Boomkat Product Review:
Stellar first part of an Afro-futurist concept album cycle from Ishmael Butler (Digable Planets) and Tendai Maraire’s Seattle-based Shabazz Palaces, propagating the sonic fiction of Quazarz vs The Jealous Machines through a poetic and elaborately psychedelic of suite of sci-fi Hip Hop. You’ll do well to try and penetrate the accompanying sleeve notes, but if you’ve ever read ‘More Brilliant Than The Sun’, and can follow the lines between Sun Ra - George Clinton - Rammellzee - Drexciya - Flying Lotus, this is the next chapter you’ve been waiting for… From the mind-bending typography and production to Butler’s psychopomp delivery, this one’s quite special/spatial. Chekkit!
“Quazarz came to the Earth from somewhere else, a musical ambassador from his place to ours. Somehow, through fire or through fury, the Palaceer of Shabazz Palaces caught wind of the tale, and it is through his prism that we hear the story.
The beach was there, and Atlaantiis, and chemical alterations and cell memories and Andre Norton, Richard K. Morgan, and always Octavia Butler. There were killings and there were votes, and brutality in both. There was sound and there were other worlds, and there was a vastness so participation sometimes came only at the edges. And the Palaceer coasted down with the alien notion, like Quazarz, and so became.
On Quazarz when they look at this place they see the inhabitants, the humans, but they don’t assess as we do. And so Quazarz was sent to meet a cat with vibration, a creative and courageous, caring, compassionate dude that stood out. The dude was a drug dealer, but that was neither here nor there, until his dealings squashed the rendezvous, leaving our alien alone to figure out what this place is really all about.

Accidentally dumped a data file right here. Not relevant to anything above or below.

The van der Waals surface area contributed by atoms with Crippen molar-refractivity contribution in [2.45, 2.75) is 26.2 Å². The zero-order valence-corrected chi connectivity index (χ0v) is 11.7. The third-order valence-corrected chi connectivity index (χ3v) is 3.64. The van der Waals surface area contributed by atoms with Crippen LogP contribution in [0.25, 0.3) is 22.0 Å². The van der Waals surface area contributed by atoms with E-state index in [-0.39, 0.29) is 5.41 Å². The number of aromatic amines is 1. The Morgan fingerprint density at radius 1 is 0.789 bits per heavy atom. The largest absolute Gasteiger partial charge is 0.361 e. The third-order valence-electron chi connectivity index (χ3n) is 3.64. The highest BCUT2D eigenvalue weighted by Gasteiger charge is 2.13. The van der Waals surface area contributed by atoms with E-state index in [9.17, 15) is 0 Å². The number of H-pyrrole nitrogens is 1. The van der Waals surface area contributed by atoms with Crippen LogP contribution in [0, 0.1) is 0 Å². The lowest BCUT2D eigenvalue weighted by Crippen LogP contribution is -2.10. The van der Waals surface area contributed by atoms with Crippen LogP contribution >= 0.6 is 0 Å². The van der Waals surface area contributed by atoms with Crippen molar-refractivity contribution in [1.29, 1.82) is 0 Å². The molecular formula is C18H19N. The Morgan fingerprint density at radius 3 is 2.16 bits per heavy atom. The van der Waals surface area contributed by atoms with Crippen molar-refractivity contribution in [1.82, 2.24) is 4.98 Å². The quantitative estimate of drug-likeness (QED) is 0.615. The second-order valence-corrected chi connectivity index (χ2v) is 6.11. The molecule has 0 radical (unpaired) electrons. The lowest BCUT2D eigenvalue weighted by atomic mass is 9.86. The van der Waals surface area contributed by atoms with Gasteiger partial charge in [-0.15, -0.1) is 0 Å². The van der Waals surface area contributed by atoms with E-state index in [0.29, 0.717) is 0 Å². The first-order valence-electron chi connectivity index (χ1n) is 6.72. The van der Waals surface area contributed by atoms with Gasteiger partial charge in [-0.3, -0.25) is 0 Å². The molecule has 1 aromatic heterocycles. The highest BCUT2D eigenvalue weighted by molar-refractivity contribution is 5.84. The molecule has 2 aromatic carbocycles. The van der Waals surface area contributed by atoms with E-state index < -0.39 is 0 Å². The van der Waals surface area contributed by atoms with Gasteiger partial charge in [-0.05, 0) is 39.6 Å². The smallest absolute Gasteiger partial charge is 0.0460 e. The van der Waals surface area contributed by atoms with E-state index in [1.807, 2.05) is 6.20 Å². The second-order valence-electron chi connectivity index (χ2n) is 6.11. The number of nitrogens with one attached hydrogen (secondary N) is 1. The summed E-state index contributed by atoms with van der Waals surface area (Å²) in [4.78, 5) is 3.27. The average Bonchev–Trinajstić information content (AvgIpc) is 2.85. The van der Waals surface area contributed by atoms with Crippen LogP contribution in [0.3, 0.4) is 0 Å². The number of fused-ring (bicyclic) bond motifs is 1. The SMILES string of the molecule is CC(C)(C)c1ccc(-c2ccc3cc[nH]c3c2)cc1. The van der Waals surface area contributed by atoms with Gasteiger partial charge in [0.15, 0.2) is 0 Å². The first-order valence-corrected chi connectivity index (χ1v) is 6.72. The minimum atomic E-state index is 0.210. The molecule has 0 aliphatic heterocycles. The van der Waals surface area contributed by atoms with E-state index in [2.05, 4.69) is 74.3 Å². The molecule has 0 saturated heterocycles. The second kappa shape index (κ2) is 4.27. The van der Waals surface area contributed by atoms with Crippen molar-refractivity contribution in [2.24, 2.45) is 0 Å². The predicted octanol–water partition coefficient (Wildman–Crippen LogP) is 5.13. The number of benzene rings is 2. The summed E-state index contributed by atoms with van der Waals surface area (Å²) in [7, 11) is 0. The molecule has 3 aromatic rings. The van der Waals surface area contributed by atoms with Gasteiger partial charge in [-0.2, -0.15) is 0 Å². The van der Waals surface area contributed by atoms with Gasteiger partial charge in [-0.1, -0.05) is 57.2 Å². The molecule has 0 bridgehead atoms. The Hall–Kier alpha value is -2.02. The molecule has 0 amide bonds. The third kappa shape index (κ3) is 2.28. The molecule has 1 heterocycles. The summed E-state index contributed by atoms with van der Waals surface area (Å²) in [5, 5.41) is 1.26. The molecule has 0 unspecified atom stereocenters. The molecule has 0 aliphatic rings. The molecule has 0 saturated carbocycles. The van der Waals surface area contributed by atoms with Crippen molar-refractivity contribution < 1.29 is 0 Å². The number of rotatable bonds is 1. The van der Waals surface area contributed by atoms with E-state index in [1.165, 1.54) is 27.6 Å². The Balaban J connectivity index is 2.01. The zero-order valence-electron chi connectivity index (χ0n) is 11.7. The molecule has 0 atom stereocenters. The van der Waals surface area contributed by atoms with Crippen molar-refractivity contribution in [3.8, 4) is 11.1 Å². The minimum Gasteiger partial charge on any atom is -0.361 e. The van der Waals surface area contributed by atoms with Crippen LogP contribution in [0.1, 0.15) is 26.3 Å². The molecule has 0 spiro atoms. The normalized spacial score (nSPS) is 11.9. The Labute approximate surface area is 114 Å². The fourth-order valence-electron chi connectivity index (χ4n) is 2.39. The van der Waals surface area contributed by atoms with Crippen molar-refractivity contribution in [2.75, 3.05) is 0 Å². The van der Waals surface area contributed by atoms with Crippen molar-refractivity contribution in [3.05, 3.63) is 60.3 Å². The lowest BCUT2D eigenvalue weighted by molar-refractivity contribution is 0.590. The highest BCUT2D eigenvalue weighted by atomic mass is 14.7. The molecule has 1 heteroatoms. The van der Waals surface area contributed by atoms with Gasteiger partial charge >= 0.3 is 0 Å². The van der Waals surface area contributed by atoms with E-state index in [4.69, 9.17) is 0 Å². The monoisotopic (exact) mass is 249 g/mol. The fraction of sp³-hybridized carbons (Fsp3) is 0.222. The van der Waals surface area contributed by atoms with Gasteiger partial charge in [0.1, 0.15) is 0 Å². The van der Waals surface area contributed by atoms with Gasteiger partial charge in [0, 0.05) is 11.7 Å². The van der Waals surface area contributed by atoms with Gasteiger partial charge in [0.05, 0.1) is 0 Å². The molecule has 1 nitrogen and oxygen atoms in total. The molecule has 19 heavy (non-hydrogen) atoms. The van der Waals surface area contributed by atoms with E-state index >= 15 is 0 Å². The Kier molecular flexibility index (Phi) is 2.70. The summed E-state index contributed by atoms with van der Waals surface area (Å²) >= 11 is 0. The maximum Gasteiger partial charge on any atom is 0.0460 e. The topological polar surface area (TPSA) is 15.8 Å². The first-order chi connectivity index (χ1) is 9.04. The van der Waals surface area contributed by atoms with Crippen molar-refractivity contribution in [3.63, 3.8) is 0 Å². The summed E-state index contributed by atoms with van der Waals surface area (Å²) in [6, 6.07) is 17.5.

Coming from a simpler, more essential, innocent place, the hero could not make heads nor tails of most advancements. From an aerial view, he saw that a good percentage of earthly vibrations were on very small squares and it became his belief that this world was very disposable and the spans short. His opinion was not of anything good nor bad but simply the truth. The machines—he noted—though at the behest of their master’s voice, are scorned, and jealous as all hell.
And so the tale is told while surfing on the board of Shabazz Palaces, with its sturdy base angled for takeoff on a new trajectory. There is new blood and space and room to be different and have different assets and different art and different ways to talk and also open up some space inside to do something new. There are pages and there are drawings, and color and faces and inked dialogues written in ancient futuristic hieroglyph. There are scales and there is melody and there are Sunny days and there is Darkness, but that—it should be noted—to the Palaceer is not a lack of illumination or brightness. Maybe it is dark, but in it is always optimism and joy, a bright darkness and a full, hopeful one as well.
It comes in gold, and it comes for the night. And so Quazarz sang the Jealous Machines. And so too did the Jealous Machines sing the Gangster Star.”